Estimation And Inference Of Random Effect Models With Applications To Population Genetics And Proteomics
In this dissertation I present two methodologies for estimation and inference of random effect models with applications to population genetics and proteomics. The first methodology presented, SnIPRE, is designed for identifying genes under natural selection. SnIPRE is a "McDonald-Kreitman" type of analysis, in that it is based on MK table data and has an advantage over other types of statistics because it is robust to demography. Similar to the MKprf method, SnIPRE makes use of genome-wide information to increase power, but is nonparametric in the sense that it makes no assumptions (and does not require estimation) of parameters such as mutation rate and species divergence time in order to identify genes under selection. In simulations SnIPRE outperforms both the MK statistic and the two versions of MKprf considered. With the right assumptions SnIPRE may be used to estimate population parameters, and in chapter 3 we discuss the robustness of the method to the assumption of independent sites. I also propose a procedure for more precise estimation of the confidence bounds of the selection effect, and then apply our method to Drosophila and human-chimp comparison data. PROWLRE, an empirical Bayes method for analyzing shotgun-proteomics data, is introduced in the final chapter. While a fully Bayesian implementation of this model is straightforward, the empirical Bayes implementation is more challenging. I present an EM algorithm designed for fitting this latent variable model and then compare the results to the Bayesian estimation on simulated and synthetic data.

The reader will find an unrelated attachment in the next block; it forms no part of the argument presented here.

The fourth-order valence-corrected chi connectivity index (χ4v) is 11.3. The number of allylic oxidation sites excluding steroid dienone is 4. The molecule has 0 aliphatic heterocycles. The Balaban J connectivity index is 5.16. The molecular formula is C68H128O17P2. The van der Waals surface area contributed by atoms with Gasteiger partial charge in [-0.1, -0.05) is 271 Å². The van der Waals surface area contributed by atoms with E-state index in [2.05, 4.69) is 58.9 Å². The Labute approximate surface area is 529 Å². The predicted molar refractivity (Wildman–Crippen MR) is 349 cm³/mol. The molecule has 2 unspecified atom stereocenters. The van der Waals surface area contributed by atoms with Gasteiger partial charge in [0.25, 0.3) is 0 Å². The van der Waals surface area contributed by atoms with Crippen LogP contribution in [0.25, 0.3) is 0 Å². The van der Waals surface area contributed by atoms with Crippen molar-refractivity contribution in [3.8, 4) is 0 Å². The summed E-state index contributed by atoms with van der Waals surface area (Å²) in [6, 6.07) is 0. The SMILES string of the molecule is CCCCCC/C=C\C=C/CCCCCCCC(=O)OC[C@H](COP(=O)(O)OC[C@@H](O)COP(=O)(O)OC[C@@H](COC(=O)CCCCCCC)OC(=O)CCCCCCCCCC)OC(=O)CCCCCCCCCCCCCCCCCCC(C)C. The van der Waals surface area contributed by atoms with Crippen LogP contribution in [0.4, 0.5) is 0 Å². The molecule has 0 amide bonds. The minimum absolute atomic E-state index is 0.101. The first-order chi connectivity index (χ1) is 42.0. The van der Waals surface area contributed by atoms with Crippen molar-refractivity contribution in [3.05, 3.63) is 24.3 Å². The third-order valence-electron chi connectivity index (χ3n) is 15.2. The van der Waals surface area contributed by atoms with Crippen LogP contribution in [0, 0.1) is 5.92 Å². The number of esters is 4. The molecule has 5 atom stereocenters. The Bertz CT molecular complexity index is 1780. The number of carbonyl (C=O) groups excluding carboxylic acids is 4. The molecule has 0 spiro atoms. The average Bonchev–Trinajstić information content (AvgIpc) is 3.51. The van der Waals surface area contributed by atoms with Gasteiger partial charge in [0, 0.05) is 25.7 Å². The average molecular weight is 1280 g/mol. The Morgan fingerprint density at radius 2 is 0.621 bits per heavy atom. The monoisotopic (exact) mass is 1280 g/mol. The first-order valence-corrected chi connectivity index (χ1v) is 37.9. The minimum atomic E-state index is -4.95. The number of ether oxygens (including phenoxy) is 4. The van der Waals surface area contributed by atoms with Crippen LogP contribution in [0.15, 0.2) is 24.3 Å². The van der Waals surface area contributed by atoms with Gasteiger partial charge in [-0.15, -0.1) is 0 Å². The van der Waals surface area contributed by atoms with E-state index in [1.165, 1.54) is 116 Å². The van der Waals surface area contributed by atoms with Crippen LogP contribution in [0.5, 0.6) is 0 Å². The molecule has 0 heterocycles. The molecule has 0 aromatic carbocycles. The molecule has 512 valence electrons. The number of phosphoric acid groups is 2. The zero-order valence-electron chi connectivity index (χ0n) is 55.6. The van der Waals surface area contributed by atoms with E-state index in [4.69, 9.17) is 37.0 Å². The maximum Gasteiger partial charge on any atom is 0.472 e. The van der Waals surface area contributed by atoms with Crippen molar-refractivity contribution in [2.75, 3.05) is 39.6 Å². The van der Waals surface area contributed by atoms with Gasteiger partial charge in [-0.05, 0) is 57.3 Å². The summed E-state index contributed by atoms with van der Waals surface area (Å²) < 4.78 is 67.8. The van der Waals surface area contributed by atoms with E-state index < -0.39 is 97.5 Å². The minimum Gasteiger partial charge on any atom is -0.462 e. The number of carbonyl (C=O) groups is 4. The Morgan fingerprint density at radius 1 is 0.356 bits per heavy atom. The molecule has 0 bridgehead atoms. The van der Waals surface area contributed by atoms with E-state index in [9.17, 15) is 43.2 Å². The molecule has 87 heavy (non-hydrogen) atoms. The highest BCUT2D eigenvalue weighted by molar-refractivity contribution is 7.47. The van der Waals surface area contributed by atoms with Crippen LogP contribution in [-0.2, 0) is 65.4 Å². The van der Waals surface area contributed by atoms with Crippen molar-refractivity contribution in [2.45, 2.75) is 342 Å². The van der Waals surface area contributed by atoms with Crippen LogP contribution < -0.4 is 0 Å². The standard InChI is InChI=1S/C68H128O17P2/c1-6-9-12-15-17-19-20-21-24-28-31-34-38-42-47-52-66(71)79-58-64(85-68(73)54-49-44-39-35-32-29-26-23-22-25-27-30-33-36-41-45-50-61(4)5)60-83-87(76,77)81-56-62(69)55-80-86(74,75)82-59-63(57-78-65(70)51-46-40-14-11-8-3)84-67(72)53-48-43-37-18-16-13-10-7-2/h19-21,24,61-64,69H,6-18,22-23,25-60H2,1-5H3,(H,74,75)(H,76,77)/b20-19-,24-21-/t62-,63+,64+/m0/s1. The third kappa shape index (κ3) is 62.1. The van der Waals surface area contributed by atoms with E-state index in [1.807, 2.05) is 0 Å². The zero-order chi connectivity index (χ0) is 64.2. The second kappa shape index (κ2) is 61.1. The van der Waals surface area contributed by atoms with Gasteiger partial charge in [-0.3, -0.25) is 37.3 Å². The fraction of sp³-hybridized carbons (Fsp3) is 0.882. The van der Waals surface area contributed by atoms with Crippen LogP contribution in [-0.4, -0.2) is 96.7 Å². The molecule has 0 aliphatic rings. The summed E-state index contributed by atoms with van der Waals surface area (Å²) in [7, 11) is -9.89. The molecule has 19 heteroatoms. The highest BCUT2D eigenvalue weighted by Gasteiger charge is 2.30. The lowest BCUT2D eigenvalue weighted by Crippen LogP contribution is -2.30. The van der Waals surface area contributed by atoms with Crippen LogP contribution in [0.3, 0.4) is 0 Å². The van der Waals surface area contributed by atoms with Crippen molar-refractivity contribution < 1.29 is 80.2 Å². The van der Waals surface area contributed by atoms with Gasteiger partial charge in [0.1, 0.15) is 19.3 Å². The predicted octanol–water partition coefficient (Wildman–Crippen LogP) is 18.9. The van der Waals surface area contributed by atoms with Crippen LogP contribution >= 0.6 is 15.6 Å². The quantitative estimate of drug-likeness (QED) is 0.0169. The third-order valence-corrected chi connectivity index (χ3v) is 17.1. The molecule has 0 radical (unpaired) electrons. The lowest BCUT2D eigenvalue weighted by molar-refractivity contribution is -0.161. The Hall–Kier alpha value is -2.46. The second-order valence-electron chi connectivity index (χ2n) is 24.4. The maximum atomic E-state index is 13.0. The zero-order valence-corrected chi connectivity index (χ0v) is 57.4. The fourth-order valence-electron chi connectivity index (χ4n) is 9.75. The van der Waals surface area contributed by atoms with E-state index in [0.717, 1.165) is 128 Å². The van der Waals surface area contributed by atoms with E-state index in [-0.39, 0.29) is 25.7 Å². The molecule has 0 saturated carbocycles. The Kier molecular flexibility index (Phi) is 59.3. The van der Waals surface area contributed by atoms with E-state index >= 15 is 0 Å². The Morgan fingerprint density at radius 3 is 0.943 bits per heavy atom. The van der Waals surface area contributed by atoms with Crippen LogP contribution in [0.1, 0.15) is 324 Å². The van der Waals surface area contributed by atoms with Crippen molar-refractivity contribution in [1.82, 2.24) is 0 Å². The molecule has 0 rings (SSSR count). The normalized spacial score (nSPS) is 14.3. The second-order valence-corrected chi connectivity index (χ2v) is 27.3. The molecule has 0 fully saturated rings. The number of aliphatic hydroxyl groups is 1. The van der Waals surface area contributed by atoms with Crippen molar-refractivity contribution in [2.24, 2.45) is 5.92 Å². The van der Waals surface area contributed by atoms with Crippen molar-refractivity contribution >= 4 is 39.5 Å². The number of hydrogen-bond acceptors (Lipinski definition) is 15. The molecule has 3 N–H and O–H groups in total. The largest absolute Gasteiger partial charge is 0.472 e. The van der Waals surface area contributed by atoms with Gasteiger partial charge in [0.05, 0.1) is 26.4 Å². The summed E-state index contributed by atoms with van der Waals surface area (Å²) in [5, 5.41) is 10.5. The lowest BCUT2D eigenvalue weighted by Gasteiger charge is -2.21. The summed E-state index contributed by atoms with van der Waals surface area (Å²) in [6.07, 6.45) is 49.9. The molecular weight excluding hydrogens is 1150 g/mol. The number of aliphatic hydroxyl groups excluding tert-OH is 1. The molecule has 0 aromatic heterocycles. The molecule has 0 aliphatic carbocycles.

Mixed Effect Models; Natural Selection; Proteomics
Bustamante, Carlos D.
Booth, James; Wells, Martin Timothy
Ph.D. of Statistics
Doctor of Philosophy
dissertation or thesis